Lundi 22 Avril 2019  

N°124 - Quatrième trimestre 2018

La lettre diplometque
Entretien exclusif
Diplomatie & Défense
La lettre diplometque
La lettre diplomatique Haut
  M. / Mr Francesco Frangialli

Strengthening the World Tourism Organization's role in the United Nations

By Mr Francesco Frangialli, Secretary-General of the World Tourism Organization

By 2004, and for the first time since the conversion of the United Nations Industrial Development Organization (UNIDO) into a specialized agency in 1985, the United Nations system will have a new member at the highest level: the World Tourism Organization (WTO).
It will have taken just two years to arrive at this new stage in the life of the WTO. Indeed, it was at its fourteenth session in Seoul (Republic of Korea), and Osaka (Japan) that the General Assembly of our Organization expressed its wish for an examination of the possibility of transforming the WTO into a specialized agency of the United Nations. Consequently, the WTO immediately approached the Secretary-General of the United Nations regarding the matter, and it received favourable responses, first from the United Nations Economic and Social Council (ECOSOC) in July 2002, and then from the United Nations General Assembly itself.
The conversion process thus initiated was to be carried out by means of an agreement aimed at establishing organic relations between the Organization and the United Nations. Such an agreement was to replace the one that had linked the two institutions since 1977.
During the first half of this year, the draft of the new agreement prepared by the Office of the Legal Counsel of the United Nations was examined by the respective committees on negotiations constituted by both organizations. After being approved by the WTO Executive Council in June 2003, it was adopted by the ECOSOC on 10 July 2003 in Geneva, which recommended it for approval by the United Nations General Assembly.
This transformation will thus become a reality once the new agreement between the WTO and the UN comes into force, that is to say, upon final approval by the General Assemblies of both institutions in the latter part of 2003.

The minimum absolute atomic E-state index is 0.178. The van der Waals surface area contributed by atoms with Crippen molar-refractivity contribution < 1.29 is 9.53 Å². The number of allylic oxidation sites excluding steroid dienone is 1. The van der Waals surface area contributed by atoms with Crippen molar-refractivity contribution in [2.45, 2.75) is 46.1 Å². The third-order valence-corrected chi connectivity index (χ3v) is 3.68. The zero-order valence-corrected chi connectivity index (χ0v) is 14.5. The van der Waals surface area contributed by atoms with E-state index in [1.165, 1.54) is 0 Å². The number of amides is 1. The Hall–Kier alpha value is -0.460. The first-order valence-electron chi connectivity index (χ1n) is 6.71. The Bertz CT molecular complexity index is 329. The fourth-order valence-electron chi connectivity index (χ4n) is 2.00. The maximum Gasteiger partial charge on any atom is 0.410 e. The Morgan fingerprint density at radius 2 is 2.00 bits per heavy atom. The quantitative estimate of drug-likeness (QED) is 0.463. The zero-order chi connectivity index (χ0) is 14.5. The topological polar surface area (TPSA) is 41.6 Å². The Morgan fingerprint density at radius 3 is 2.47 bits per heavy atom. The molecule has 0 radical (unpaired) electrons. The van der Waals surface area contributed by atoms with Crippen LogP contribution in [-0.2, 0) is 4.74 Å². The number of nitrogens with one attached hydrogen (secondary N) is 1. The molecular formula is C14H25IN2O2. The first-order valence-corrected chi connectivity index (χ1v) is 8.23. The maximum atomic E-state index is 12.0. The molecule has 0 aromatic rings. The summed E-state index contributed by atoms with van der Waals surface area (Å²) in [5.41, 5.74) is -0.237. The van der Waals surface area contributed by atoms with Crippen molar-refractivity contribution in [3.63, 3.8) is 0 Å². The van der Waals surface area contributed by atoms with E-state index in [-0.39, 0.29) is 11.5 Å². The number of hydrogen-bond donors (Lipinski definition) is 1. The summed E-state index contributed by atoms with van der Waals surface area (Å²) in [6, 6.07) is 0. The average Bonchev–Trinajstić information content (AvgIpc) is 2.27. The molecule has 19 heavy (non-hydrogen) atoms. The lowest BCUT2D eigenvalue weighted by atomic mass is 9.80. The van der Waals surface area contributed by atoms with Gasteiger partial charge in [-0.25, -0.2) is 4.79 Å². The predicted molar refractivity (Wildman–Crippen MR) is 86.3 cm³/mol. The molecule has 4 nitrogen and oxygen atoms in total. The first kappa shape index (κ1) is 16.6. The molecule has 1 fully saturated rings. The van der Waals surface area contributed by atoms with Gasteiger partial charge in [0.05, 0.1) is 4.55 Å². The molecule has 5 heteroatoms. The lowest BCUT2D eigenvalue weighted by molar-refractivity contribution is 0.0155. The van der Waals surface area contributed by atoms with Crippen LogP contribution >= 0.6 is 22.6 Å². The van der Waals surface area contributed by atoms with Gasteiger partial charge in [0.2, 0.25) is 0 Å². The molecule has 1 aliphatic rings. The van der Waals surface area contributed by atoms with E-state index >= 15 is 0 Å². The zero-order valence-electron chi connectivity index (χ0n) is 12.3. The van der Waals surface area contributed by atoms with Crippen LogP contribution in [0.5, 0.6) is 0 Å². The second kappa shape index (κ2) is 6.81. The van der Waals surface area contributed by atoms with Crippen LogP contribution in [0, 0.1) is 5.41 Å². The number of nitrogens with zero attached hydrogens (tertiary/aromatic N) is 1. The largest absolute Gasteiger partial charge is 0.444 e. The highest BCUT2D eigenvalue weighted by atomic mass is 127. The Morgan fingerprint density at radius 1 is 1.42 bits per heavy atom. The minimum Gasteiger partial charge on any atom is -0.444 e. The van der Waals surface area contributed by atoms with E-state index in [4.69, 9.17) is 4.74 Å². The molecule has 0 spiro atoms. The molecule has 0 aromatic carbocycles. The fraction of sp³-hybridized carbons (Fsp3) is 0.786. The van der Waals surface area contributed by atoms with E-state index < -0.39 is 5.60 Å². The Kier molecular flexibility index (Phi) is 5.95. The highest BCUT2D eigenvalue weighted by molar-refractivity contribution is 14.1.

It has been quite a journey to get to this point. It will have taken nearly half a century for the WTO to be created and then be transformed into a specialized agency of the United Nations. In this particular case, we can talk about a double metamorphosis.
The WTO officially came into existence in January 1975 as a result of the transformation of the International Union of Official Travel Organizations (IUOTO) — an international organization of a non-governmental nature — which had been constituted in 1947, and which was itself the successor of the International Union of Official Tourist Propaganda Organizations (IUOTPO), created in The Hague in 1934.
What reasons prompted the IUOTO's transformation into an intergovernmental organization at that time?
During the 1950s and the 1960s, tourism grew in magnitude with the democratization of access to leisure and holidays thanks to the rise in purchasing power in the developed countries, increased leisure time and the reduction in the relative cost of transport.
This was the same period when the last remaining countries under colonial rule gained independence. Seeing how much tourism could contribute, they created specialized national administrations and joined the IUOTO. Thus, tourism exchanges truly became an integral part of international relations and of the economic development process on a base that was becoming globalized.
From that time on, it appeared more and more necessary for tourism to have an appropriate instrument at the intergovernmental level to tackle matters related to its internal development as well as its internationalization. In particular, there was a need to assist developing countries in this field, as was the case in other sectors such as health, agriculture, science and education, civil aviation, maritime transport, etc.